Potential parents have many questions when it comes to fertility.
One question frequently asked is if there is anything a woman can do to improve her chances of becoming pregnant.
Fortunately, the answer is yes. More fortunate still is that it’s an easy solution.
A simple way to aid the body in conceiving and preparing for pregnancy is to follow a healthy, nutrient-rich diet.
Try as we might, it isn’t always possible to get all the vitamins and minerals necessary for pregnancy through what we eat.
Food allergies, geography, weather, illness, and many other things can keep us from eating as well as we’d like to.
Adding a vitamin supplement to the daily routine is an easy way to get what is lacking in your diet.
However, certain supplements are better than others for fertility needs.
While it isn’t important to purchase expensive, high-end vitamins to get pregant, it is important to get specific supplements for preconception and not some random multivitamin blend.
Even those vitamins labeled for fertility or preconception aren’t always what you need.
They are often just general vitamins for overall good health.
The supplements most beneficial to fertility should contain one or more of the following vitamins.
Best Fertility Supplements To Get Pregnant
The biggest surprise most people find when considering fertility supplements is that both mom and dad should be taking zinc when trying to get pregnant.
It aids in the production of eggs, semen, and testosterone.
The American Pregnancy Association reports zinc deficiencies are related to poor semen production.
Oysters have the most zinc per serving than any other food, but, of course, many people don’t like them.
Fortunately, there are other foods rich in zinc, such as lobster, dairy products, beans, and crab.
Beta-carotene is a phytonutrient which can aid in preventing miscarriage by regulating hormones.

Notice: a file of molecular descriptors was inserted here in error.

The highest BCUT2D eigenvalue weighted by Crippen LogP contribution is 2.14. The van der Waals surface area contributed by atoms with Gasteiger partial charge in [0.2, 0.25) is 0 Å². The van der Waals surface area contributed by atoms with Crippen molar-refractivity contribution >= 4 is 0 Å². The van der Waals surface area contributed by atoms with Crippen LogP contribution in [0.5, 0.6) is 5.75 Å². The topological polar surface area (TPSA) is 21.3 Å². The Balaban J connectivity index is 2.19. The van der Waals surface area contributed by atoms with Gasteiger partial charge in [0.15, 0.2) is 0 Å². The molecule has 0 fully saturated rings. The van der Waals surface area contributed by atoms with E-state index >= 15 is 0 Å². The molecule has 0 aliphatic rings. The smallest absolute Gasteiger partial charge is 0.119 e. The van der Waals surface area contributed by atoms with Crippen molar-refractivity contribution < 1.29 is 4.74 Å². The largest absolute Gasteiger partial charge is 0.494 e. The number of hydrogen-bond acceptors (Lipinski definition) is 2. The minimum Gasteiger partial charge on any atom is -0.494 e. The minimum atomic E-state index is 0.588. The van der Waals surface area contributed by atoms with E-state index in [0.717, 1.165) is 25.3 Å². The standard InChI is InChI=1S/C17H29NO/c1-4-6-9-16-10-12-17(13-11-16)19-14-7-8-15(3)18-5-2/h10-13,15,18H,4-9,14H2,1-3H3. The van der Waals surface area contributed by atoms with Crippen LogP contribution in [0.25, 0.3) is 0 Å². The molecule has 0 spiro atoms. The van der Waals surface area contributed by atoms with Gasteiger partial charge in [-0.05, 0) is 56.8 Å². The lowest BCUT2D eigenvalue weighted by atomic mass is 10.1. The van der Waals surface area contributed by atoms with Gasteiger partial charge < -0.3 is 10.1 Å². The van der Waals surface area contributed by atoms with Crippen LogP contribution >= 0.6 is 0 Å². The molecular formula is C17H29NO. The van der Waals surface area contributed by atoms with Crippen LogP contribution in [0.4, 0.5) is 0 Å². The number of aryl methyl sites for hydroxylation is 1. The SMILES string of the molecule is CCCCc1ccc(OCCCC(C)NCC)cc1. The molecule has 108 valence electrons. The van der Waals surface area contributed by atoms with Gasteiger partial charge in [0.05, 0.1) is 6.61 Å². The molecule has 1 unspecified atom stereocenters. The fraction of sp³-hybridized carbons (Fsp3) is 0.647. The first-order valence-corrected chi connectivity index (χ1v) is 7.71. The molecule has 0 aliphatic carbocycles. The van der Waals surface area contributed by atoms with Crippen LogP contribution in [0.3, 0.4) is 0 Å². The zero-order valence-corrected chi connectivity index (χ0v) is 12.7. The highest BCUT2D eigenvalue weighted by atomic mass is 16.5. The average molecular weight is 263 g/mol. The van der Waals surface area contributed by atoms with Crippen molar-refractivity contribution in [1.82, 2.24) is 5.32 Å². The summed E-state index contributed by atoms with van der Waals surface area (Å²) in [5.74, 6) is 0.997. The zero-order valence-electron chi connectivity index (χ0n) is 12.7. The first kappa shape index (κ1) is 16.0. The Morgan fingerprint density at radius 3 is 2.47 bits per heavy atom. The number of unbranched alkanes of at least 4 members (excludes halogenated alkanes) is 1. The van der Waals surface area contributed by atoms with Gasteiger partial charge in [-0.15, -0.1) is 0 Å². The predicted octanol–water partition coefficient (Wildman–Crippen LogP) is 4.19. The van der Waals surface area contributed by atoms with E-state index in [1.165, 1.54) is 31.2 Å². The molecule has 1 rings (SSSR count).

Beta-carotenes are carotenoids found in orange and dark green, leafy vegetables.
Vitamin A is plentiful in beta-carotene, but it is also helpful because of its strong antioxidant properties that stop free radicals from harming the egg or sperm DNA.
Studies have shown it to be a potent factor in sperm mobility.
Medical professionals agree all women of childbearing age should be taking folic acid daily.
It, along with other B-complex vitamins, aids in the production of red blood cells.
When pregnant, this vitamin increases blood production for the fetus and helps protect against a neural tube defect, which affects the baby’s spinal cord.
The neural tube develops early in the pregnancy so taking folic acid to prepare for pregnancy is essential.
Many women don’t know they aren’t getting enough iron in their diet until they see a doctor when preparing for pregnancy.
Many multivitamins have iron, but sometimes it isn’t enough. It’s recommended that on average women should consume 18 mg of iron every day.
Pregnant women, however, need over 25 mg per day.
Iron is important in red blood cell production. It aids in hemoglobin production which is what carries oxygen in red blood cells.